Cedar Rapids Dir. Miguel Arteta

[Fox Searchlight; 2011]

Styles: comedy
Others: The Good Girl, About Schmidt, Up in the Air

As if it were its main character moving in reverse, Cedar Rapids is a movie full of promise that will end up disappointing you. It’s about a rural Wisconsin insurance salesman named Tim Lippe (Ed Helms), a man who is at times heartfelt, at times a clown, but who has never been very ambitious — most likely because he isn’t too bright. Over a weekend seminar for insurance salesman in the titular city, where he’s been sent to schmooze his company into some credentials, Tim learns the name of the insurance game as well as a few things about his own moral fiber. He emerges from a bruising series of comic escapades a better man, a go-getter, and sacrifices little of his down-home optimism and wholesome good sense in the process. None of which would be a bad thing if the movie didn’t sacrifice its jokes getting him there. Sadly it does, and in so doing, it runs Tim’s trajectory in reverse: it begins with a clever setup that subtly suggests it’ll be funny and intelligent, but as its story progresses, moving at times gracefully, at times bumblingly, it loses steam and winds up settling for simplistic wholesomeness over real accomplishment.

What it does accomplish is some good performances, albeit ones that have to be satisfied with hinting at complex emotions as opposed to nailing them. Most prominent is John C. Reilly’s Dean Zigler. He’s introduced as a customer-poaching rival to Tim, but relations between the insurance men seem to quickly warm. Zigler’s not such a bad guy, as Reilly plays him, he’s just required to change his tune from brash, foul-mouthed shark to wounded everyman at the whim of the script. Reilly is game for it; he’s an actor who can play just about anything. But given his talent, he deserves a role that’s been thought out past acrobatic profanity and sentimental speeches. He can’t reasonably be asked to figure out how his character can be a functioning alcoholic who regularly makes an ass out of himself and a well-to-do insurance agent with loyal customers. Reilly does an impressive job of smoothing over the cracks, but the only world in which Zigler thrives is one in which insurance agents can be idiots. If that world were the movie’s joke — that these guys succeed because of their idiocy — this would be a clever movie. But this is a world where, in between antics, Tim gets to give an aw-shucks speech about the vital service insurance men provide to America — which, if true, they accomplish despite the contributions of Tim and Zigler.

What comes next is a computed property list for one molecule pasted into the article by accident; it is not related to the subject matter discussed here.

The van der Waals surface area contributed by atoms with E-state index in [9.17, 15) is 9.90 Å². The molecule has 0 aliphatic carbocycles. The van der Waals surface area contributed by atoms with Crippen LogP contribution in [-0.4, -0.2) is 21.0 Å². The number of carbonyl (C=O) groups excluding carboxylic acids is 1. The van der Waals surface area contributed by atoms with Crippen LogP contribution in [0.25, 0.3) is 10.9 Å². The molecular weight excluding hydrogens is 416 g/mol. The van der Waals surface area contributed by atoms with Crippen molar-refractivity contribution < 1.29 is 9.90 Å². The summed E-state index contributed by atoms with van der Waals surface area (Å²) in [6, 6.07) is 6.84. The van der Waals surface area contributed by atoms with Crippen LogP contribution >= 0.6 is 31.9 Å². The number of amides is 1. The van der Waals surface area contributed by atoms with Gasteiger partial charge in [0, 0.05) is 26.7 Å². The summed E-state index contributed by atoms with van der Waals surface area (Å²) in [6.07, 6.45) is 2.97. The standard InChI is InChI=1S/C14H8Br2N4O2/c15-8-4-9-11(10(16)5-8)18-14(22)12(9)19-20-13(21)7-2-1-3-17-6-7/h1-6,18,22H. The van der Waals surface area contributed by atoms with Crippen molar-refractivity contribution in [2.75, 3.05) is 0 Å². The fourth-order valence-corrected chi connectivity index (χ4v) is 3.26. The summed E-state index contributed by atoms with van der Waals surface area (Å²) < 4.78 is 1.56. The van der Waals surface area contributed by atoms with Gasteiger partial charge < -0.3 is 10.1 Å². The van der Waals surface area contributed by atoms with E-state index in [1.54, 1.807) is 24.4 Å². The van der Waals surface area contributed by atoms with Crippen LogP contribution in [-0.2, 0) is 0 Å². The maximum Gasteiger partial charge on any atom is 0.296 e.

Which, in turn, is Cedar Rapids’ essential problem. It begins by showing us a couple of funny, bumbling stereotypes, then tries to end by turning them into heroes, defenders of the good will that the insurance industry clearly has in its heart. Except nobody seems to have thought through exactly how this should be done. It’s as if director Miguel Arteta (The Good Girl, Youth in Revolt) were simply asking his cast to add a few somber notes to the script’s sheer comedy yet couldn’t quite bring himself to direct the whole thing as a drama. There’s an almost constant disconnect between the script, written as a farce (with TV-sitcom emotion), and the performances, by actors who are better than their material and bring more pathos to the film than it deserves.

It’s really a shame this movie was done by Arteta — a director who’s better than mediocre but far from great and thus not equipped to make a great movie out of mediocre material. While it’s easy to imagine this exact script winding up a whole lot worse in the hands of someone less stylish than Arteta — Dennis Dugan, say, with Adam Sandler in the lead — it’s just as easy (though much more frustrating) to imagine Alexander Payne taking this material, changing what he needs (not all that much), and making a Midwest comedy with the same funny-sad balance of jokes and emotion as About Schmidt.

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